WOMEN FUEL EXERCISE AT ALTITUDE DIFFERENTLY TO MEN
Braum, B., Butterfield, G. E., Mawson, J. T., Muza, S., Dominick, B. S., Rock, P. B., & Moore, L. G. (1997). Women at altitude: Substrate oxidation during steady-state exercise at sea level and after acclimatization to 4300 meters elevation. Medicine and Science in Sports and Exercise, 29(5), Supplement abstract 784.
After acclimatization to high altitude, weight-stable men use more carbohydrate as an exercise fuel compared with sea level. The ovarian hormones estrogen and progesterone may cause women to acclimatize to high altitude differently than men, and variations in both hormones in the follicular and luteal phases of the menstrual cycle may alter the responses.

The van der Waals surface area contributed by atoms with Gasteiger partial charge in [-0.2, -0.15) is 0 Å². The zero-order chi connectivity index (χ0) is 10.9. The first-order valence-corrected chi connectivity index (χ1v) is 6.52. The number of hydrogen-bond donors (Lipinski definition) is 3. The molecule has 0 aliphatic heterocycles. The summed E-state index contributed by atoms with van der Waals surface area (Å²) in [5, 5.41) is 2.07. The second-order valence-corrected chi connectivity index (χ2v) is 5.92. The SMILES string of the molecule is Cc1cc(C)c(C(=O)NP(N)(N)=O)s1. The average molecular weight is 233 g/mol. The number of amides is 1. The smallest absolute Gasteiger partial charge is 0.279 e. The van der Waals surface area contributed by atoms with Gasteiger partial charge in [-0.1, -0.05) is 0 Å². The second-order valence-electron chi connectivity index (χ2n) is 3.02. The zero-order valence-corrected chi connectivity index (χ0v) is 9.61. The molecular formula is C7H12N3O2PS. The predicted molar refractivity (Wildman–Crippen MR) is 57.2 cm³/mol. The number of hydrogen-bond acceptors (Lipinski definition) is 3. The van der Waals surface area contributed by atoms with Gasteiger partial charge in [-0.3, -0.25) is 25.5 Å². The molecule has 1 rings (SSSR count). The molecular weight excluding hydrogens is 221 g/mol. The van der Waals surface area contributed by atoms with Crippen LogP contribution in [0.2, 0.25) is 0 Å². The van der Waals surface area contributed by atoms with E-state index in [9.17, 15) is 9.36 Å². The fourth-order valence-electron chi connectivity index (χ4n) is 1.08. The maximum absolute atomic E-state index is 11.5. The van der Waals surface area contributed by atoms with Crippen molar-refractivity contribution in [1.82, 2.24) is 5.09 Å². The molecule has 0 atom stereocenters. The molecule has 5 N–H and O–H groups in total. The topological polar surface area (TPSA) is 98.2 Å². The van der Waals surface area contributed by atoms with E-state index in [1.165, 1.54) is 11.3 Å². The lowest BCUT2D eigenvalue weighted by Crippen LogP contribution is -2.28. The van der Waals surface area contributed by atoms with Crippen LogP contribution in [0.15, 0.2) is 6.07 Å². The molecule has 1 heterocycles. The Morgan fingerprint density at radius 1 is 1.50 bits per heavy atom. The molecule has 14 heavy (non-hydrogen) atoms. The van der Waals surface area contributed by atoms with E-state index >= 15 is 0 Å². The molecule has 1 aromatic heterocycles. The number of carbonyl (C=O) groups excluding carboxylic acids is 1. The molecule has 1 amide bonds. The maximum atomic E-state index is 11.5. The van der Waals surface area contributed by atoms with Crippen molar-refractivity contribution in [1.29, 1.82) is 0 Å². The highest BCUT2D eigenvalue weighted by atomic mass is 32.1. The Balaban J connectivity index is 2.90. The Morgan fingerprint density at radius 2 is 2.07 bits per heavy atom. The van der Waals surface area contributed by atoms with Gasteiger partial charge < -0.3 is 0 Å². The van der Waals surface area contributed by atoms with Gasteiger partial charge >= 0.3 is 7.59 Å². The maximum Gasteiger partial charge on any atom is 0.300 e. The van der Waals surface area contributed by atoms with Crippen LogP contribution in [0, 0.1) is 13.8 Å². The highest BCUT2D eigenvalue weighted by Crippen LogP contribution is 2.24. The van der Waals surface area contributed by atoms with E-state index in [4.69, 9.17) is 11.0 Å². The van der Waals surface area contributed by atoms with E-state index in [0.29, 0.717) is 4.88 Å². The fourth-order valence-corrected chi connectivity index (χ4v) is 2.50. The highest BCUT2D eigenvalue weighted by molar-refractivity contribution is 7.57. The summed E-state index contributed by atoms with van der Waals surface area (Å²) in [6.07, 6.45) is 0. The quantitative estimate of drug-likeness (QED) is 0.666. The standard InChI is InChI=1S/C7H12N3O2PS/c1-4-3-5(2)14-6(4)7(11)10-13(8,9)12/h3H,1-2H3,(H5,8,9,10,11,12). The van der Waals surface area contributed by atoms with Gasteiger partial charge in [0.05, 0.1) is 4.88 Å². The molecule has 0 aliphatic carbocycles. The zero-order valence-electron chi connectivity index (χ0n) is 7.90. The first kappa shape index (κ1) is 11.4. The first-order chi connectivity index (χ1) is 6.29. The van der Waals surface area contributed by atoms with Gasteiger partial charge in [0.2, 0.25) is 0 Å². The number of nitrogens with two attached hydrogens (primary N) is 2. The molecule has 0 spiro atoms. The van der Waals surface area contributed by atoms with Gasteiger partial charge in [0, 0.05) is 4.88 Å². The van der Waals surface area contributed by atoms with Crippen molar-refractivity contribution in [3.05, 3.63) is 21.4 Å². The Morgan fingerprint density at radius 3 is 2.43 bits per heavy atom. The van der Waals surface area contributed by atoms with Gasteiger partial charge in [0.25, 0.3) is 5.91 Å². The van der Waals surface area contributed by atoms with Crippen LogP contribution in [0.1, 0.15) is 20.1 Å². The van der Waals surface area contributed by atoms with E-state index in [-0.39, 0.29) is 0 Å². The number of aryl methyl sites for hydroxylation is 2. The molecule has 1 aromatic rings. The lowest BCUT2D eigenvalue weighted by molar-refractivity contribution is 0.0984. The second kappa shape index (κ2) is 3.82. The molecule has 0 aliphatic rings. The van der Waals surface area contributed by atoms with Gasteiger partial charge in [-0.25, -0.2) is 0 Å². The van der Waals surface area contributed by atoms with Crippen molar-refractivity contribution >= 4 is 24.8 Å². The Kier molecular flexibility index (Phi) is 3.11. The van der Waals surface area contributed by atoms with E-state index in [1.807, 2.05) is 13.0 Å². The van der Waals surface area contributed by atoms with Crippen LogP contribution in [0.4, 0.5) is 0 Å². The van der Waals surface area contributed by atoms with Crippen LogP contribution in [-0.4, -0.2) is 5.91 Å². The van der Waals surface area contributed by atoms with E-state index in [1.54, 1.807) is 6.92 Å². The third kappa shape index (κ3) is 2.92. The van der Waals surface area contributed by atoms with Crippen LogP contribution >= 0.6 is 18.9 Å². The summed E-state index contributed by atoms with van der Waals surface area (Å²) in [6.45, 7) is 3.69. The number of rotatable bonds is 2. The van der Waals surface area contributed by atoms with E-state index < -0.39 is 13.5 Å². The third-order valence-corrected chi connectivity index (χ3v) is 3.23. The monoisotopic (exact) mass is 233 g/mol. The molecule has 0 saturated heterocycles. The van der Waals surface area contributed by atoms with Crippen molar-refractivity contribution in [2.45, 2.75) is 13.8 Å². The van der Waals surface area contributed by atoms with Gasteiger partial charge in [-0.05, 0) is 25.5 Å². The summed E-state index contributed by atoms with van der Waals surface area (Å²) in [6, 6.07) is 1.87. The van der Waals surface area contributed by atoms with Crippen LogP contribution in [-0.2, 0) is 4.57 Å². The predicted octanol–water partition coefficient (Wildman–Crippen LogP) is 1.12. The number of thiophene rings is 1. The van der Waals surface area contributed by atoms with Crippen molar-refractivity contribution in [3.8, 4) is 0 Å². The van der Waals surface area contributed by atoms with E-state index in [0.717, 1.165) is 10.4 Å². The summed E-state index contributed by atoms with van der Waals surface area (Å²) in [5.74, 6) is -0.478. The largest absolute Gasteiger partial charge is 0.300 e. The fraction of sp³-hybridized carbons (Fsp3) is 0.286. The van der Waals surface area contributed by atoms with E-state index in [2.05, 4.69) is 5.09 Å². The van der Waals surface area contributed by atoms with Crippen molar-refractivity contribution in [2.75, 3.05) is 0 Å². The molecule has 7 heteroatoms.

Eumenorrheic women (N = 16) were studied for 12 days in both the follicular and luteal phases at sea level and either phase at 4,300 m (Pike's Peak).
When compared to men, it was found that women oxidize less carbohydrate and more fat at 4,300 m relative to sea level.
Implication. This is one more study that shows consideration of the peculiar female response to exercise and altitude is warranted. Treating women with the same training and adaptation principles as men is an erroneous coaching strategy.
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